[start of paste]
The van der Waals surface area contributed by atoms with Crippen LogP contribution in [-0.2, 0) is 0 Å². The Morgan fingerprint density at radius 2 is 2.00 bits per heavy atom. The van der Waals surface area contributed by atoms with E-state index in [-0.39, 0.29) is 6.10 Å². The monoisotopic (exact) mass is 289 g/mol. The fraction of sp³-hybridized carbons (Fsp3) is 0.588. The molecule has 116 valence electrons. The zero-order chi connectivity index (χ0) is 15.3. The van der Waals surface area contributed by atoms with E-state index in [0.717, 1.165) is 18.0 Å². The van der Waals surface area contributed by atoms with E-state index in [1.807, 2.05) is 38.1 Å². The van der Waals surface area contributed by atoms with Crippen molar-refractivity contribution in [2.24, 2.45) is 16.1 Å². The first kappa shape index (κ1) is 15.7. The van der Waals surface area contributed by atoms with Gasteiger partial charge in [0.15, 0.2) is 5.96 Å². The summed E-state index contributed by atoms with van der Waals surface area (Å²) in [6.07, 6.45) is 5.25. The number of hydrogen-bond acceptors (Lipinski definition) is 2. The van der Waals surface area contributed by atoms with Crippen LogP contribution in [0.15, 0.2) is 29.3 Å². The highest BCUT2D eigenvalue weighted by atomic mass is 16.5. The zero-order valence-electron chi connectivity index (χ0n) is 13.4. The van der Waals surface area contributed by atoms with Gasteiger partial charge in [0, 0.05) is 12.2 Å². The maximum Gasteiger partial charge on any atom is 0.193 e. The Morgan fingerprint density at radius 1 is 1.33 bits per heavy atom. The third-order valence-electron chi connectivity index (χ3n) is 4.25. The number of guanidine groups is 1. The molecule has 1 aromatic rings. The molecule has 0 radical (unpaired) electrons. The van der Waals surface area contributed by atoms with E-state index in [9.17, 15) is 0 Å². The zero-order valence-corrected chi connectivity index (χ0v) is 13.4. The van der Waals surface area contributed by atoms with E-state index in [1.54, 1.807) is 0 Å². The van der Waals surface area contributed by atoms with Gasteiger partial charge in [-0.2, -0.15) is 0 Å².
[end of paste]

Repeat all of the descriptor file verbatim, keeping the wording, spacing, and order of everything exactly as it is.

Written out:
The van der Waals surface area contributed by atoms with Crippen LogP contribution in [-0.2, 0) is 0 Å². The Morgan fingerprint density at radius 2 is 2.00 bits per heavy atom. The van der Waals surface area contributed by atoms with E-state index in [-0.39, 0.29) is 6.10 Å². The monoisotopic (exact) mass is 289 g/mol. The fraction of sp³-hybridized carbons (Fsp3) is 0.588. The molecule has 116 valence electrons. The zero-order chi connectivity index (χ0) is 15.3. The van der Waals surface area contributed by atoms with E-state index in [0.717, 1.165) is 18.0 Å². The van der Waals surface area contributed by atoms with E-state index in [1.807, 2.05) is 38.1 Å². The van der Waals surface area contributed by atoms with Crippen molar-refractivity contribution in [2.24, 2.45) is 16.1 Å². The first kappa shape index (κ1) is 15.7. The van der Waals surface area contributed by atoms with Gasteiger partial charge in [0.15, 0.2) is 5.96 Å². The summed E-state index contributed by atoms with van der Waals surface area (Å²) in [6.07, 6.45) is 5.25. The number of hydrogen-bond acceptors (Lipinski definition) is 2. The van der Waals surface area contributed by atoms with Crippen LogP contribution in [0.15, 0.2) is 29.3 Å². The highest BCUT2D eigenvalue weighted by atomic mass is 16.5. The zero-order valence-electron chi connectivity index (χ0n) is 13.4. The van der Waals surface area contributed by atoms with Gasteiger partial charge in [0, 0.05) is 12.2 Å². The maximum Gasteiger partial charge on any atom is 0.193 e. The Morgan fingerprint density at radius 1 is 1.33 bits per heavy atom. The third-order valence-electron chi connectivity index (χ3n) is 4.25. The number of guanidine groups is 1. The molecule has 1 aromatic rings. The molecule has 0 radical (unpaired) electrons. The van der Waals surface area contributed by atoms with E-state index in [9.17, 15) is 0 Å². The zero-order valence-corrected chi connectivity index (χ0v) is 13.4. The van der Waals surface area contributed by atoms with E-state index in [1.54, 1.807) is 0 Å². The van der Waals surface area contributed by atoms with Gasteiger partial charge in [-0.2, -0.15) is 0 Å².